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Onegin is considered a classic of Russian literature , and its eponymous protagonist has served as the model for a number of Russian literary heroes so-called superfluous men. It was published in serial form between and The first complete edition was published in , and the currently accepted version is based on the publication.
Almost the entire work is made up of fourteen-line stanzas 5, lines in all of iambic tetrameter with the unusual rhyme scheme "AbAbCCddEffEgg", where the uppercase letters represent feminine rhymes while the lowercase letters represent masculine rhymes. This form has come to be known as the " Onegin stanza " or the "Pushkin sonnet. The story is told by a narrator a lightly fictionalized version of Pushkin's public image , whose tone is educated, worldly, and intimate.
The narrator digresses at times, usually to expand on aspects of this social and intellectual world. This narrative style allows for a development of the characters and emphasizes the drama of the plot despite its relative simplicity.
The book is admired for the artfulness of its verse narrative as well as for its exploration of life, death, love, ennui, convention, and passion. In the s, Eugene Onegin is a bored St. Petersburg dandy , whose life consists of balls, concerts, parties, and nothing more. Upon the death of a wealthy uncle, he inherits a substantial fortune and a landed estate. When he moves to the country, he strikes up a friendship with his neighbor, a starry-eyed young poet named Vladimir Lensky.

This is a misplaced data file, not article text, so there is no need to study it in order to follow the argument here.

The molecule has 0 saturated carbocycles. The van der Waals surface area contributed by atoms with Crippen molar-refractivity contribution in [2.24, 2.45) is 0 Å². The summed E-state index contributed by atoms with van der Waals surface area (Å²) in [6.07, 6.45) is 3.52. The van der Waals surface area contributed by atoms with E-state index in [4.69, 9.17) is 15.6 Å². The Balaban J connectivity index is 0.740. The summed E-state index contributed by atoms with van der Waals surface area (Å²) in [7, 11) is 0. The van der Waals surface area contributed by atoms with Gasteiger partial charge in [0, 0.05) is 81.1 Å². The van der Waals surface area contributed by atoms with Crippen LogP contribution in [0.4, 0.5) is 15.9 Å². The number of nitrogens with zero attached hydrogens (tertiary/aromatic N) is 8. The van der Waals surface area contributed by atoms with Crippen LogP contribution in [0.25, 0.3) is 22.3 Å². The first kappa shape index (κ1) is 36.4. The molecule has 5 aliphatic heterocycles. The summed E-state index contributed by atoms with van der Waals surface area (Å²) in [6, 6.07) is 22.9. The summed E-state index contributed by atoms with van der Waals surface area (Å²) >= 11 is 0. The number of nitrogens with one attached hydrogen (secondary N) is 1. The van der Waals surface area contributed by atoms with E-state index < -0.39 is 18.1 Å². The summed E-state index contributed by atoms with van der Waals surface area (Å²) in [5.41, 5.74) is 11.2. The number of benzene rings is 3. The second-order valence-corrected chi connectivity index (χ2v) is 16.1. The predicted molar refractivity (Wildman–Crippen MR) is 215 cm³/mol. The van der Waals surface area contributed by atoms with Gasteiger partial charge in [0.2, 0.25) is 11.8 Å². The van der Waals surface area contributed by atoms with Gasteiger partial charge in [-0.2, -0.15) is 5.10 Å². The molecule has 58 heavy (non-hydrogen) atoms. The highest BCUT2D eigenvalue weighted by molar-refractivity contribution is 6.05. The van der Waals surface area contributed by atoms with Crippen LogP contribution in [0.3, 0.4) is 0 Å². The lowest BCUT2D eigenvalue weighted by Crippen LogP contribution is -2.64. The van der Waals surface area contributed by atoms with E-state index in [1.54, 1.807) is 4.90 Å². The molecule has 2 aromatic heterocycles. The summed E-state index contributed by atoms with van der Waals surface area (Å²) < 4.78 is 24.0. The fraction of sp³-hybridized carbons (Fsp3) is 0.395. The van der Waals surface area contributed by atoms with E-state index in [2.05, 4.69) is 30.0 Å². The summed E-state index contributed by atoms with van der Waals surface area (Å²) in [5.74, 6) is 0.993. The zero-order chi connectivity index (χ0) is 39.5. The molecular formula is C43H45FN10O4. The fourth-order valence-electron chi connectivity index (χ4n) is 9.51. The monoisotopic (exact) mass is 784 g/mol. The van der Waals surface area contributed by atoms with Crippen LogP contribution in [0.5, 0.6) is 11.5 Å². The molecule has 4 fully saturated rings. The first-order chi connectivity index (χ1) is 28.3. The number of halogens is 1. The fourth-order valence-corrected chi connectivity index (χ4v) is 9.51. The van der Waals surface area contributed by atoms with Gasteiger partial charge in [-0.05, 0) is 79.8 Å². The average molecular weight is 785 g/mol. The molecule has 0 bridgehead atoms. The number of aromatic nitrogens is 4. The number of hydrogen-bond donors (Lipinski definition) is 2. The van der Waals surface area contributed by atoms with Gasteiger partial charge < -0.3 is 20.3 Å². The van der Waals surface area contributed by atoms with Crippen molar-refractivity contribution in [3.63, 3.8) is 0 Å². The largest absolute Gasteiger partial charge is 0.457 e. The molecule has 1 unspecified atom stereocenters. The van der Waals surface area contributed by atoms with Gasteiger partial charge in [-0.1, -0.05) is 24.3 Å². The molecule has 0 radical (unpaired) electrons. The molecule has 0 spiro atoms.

At this meeting, he also catches a glimpse of Olga's sister Tatyana. A quiet, precocious romantic, and the exact opposite of Olga, Tatyana becomes intensely drawn to Onegin. Soon after, she bares her soul to Onegin in a letter professing her love.
Contrary to her expectations, Onegin does not write back. When they meet in person, he rejects her advances politely but dismissively and condescendingly. This famous speech is often referred to as Onegin's Sermon : he admits that the letter was touching, but says that he would quickly grow bored with marriage and can only offer Tatyana friendship; he coldly advises more emotional control in the future, lest another man take advantage of her innocence.